It is important for Pakistan -- which has transited from an authoritarian regime to democratic governance -- that the message of this first critical post-election period be bold and clear.
Pakistan has not transited from an authoritarian regime to a democratic one. There are two people who are making all the important political decisions in the country right now; combined they received a grand total of ZERO votes in the February elections.
My government is a coalition of modern, moderate, innovative, progressive democratic forces determined to jump-start the economy and to rebuild the social fabric of Pakistan.
If by "modern, moderate, innovative, progressive democratic forces determined to jump-start the economy and to rebuild the social fabric of Pakistan" you actually mean "backward, largely illiterate, finger-pointing, blame-deflecting, feudals and industrialists bent only on their own power and profit, not entirely different in their worldview than the Khakis they replaced and ill-concerned with the problems of average Pakistanis" then, yes, I agree with you.
We have released detained judges and will restore an independent judiciary, the centerpiece of civil society.
Just not that judiciary. That we're going to stay away from like it's the plague.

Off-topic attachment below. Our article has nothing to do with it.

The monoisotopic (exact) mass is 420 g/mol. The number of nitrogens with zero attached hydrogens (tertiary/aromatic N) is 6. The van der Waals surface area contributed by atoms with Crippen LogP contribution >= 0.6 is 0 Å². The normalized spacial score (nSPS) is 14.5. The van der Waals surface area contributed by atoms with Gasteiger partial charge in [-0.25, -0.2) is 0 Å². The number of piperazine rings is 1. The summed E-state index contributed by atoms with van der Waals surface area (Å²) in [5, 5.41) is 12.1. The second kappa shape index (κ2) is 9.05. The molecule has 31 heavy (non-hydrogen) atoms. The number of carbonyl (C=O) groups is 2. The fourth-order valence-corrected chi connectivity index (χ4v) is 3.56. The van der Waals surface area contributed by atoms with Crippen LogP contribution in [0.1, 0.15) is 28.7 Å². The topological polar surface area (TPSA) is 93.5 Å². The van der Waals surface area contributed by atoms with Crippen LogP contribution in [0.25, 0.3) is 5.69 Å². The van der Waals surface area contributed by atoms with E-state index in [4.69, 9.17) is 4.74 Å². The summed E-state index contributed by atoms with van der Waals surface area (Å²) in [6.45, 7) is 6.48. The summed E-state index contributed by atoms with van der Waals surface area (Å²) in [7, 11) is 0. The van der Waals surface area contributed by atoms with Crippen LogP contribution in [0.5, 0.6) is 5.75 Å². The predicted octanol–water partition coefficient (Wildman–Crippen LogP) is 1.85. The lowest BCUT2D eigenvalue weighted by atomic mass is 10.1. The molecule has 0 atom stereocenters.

Pakistan will not negotiate with terrorists, but it will not refrain from talking to insurgent tribesmen whose withdrawal of support could help drain the swamp in which terrorists fester and grow. Yet no talks will be held with anyone refusing to lay down arms.
Erroneous comparisons have been made between our new policy and the failed deals reached with tribal militants along the Pakistan-Afghanistan border in 2004 and 2006. Those agreements were signed after militant groups bruised Pakistan's security forces in battle. Now we are negotiating from a position of strength.
This is laughably and ludicrously false. It is the complete opposite of what the situation on the ground is. Whether or not you agree with negotiating with militants, no one can argue that Pakistan is doing so from a position of strength. Militant groups have made daily life in Pakistan a living hell, with an average of one suicide bombing per week last year and a similar rate this year. Indeed, it is because of their success that the government is negotiating with them. To pretend otherwise is just insulting our intelligence.